What about his sense of smell? Planes can have a stressful antiseptic smell, or if you're seated around babies it can be a nightmare of gross questionable substances, inches from your face. Anyway my point is, smell keys into your emotional state a lot more than you think it does, and your boyfriend may be helped by smelling something that will relax him. Does he like your smell (I hope he does, since he's flying all the way to see you), or maybe you wear a perfume that he likes? You could include something that smells heavily of your shampoo that he can keep nearby. A lot of people also love scents like lemon, vanilla, or lavender for relaxation; you can buy essential oils in many places now, and sprinkle some on a scarf or something else he can comfortably cuddle up to. If you're making a care-package, everything might take on that scent a little bit, which might be a nice touch (especially the socks, I'm thinking.)
posted by Mizu at 11:01 PM on December 28, 2009

Watch it with the drugs. I took drowsy Dramamine as my only sedative on my first long-haul flight and woke up in the middle of a panic attack that I couldn't make any sense out of. It was terrifying.
posted by theraflu at 4:38 AM on December 29, 2009

I was recently told by an MRI tech that xanax is better than valium for panic attacks.

L-Theanine is an amino acid found in green tea that promotes relaxation. The effect is subtle but it really seems to take the edge off for me when I use it.
posted by Serene Empress Dork at 5:24 AM on December 29, 2009

For long flights (5+ hours) I usually knock myself out with a Dramamine. It makes the time go much faster to be in and out of consciousness and the upset tummy I usually get from motion-sickness that sticks with me for almost a day after a flight is kept away.
posted by chiefthe at 5:37 AM on December 29, 2009

A big rubber band to keep around his wrist. When fear or panic starts to get a hold of him, snap the band HARD. It does wonders for shaking the scary away.
posted by Cat Pie Hurts at 5:46 AM on December 29, 2009

Sending Dramamine from the US to Britain shouldn't be a problem. Wrap it in the socks and customs won't notice it. (I've medication sent to me overseas before and this always worked. Customs may or may not have wondered why my mother sent so many socks.) I nth the recommendation - I take 2 Dramamine an hour before my flights and I'm pleasantly drowsy and unaffected by turbulence, which makes things like reading easier.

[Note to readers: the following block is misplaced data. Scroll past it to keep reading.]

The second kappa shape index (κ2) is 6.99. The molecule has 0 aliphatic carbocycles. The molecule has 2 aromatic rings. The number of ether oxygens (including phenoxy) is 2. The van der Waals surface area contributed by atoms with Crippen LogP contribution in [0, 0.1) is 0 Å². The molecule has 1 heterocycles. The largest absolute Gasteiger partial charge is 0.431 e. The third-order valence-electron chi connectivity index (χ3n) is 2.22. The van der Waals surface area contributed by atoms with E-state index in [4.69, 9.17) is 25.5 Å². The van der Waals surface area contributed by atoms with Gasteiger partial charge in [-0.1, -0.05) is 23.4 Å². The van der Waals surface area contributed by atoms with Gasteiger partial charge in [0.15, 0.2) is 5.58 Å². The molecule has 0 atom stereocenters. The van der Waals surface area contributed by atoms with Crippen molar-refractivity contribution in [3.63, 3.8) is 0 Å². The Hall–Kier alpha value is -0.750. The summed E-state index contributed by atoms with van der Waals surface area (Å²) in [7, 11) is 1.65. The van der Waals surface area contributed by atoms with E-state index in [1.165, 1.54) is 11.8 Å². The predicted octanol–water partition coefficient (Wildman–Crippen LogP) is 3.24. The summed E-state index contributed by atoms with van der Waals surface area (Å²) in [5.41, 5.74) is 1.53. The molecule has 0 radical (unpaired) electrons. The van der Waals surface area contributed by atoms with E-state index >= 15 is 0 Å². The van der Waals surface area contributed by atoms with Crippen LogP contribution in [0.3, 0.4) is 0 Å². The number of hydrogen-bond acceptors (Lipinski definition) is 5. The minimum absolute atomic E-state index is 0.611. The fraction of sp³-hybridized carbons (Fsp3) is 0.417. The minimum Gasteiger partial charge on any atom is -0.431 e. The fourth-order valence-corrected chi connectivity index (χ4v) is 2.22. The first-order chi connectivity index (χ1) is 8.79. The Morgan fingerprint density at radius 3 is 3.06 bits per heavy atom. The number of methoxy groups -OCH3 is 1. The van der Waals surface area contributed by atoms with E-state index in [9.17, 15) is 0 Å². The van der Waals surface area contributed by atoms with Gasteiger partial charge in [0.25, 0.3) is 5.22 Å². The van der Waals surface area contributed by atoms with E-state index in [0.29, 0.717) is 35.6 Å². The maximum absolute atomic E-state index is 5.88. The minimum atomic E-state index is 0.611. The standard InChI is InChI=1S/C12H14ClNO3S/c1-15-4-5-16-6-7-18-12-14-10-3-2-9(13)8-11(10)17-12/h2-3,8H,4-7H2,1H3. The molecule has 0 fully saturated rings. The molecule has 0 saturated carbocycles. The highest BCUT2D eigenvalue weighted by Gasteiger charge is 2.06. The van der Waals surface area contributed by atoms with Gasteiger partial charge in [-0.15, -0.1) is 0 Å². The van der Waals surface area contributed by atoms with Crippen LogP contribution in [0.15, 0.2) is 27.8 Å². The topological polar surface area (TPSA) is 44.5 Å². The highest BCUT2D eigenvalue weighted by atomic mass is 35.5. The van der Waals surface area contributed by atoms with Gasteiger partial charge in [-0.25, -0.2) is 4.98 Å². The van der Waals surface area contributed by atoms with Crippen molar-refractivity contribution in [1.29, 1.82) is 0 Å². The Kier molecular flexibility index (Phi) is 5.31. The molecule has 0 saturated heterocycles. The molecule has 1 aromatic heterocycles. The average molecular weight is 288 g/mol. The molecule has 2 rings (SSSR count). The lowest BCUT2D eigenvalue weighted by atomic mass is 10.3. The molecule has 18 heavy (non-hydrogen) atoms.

As someone who flies Trans-Atlantically at least twice per year (that's two round trips), I also nth the suggestion of his own travel blanket and pillow. The ones provided BY the airline are ok... but it's super cozy to have an actual fleece blanket and fleece covered travel pillow as opposed to the kind of, well, used items on the plane. I recently lost my bucky pillow which I will be replacing with an exact copy as it was the supreme awesomeness in pillowy comfort. Far superior to the more foamy cheapo variety.

Earplugs don't appeal to me as I never actually sleep during the flight, but a nice pair of headphones is a must.

The last on my list of "absolute musts" (after Dramamine, pillow, blanket, socks, and a book): crossword puzzles and dopey magazines. Buy him as many cheesy magazines that fit his interests as possible. If he does crosswords or Sudoko, they're great ways to pass time - if not on the plane, then at the gate with the eons of waiting.

Also, a great carry-on bag is helpful in keeping all of this junk organized. I recently got an actual bag *designed* for travel as opposed to the canvas bag I was tossing my stuff in, and it helped SO MUCH.
posted by grapefruitmoon at 5:51 AM on December 29, 2009

If there's anything that bores the hell out of him, go with that. I read the SkyMall catalog from the second I sit down, and there's usually enough time between sitting down and the plane actually taking off that I'm fast asleep when the stressful accelerations and bumps happen. One time, I sat down, picked up the SkyMall, and was woken up on the other end. I still can't be entirely certain that the plane ever left the ground.
posted by Etrigan at 6:59 AM on December 29, 2009

Most people get motion sickness on buses and cars because your eyes is focusing on two different planes of motion - one that is static, but requires lots of focus, and one that is constantly changing in the background. On the plane, providing he doesn't look out the window while reading, he should be fine (also, clouds move by kind of slowly from up high, so he should be fine regardless).
posted by alon at 9:58 AM on December 29, 2009

Travel pillow. Much more comfortable and sanitary than what you'll get on board. Bonus if you find an aromatherapy one.

If he's bringing any electronics, one of the plug converter-thingys.

I'm a huge fan of dramamine before flight + glass of alcohol at gate before take off = wake up at destination.
posted by cestmoi15 at 10:48 AM on December 29, 2009

If your boyfriend a) has specific anxieties about flying (not just "meh, flying," but "eek, turbulence!" or, "that kind of thing), and is b) the kind of person who finds reading factual debunking of their fears reassuring and helpful, then he might link the Salon column Ask the Pilot. It is, yes, written by an American airline pilot (as opposed to an American Airlines pilot, just to clarify), Patrick Smith. It's very interesting, and Smith maintains a good balance between clearing up misconceptions and explaining how the airline industry works from an insider perspective, and writing about his travels.
posted by bettafish at 1:09 PM on December 29, 2009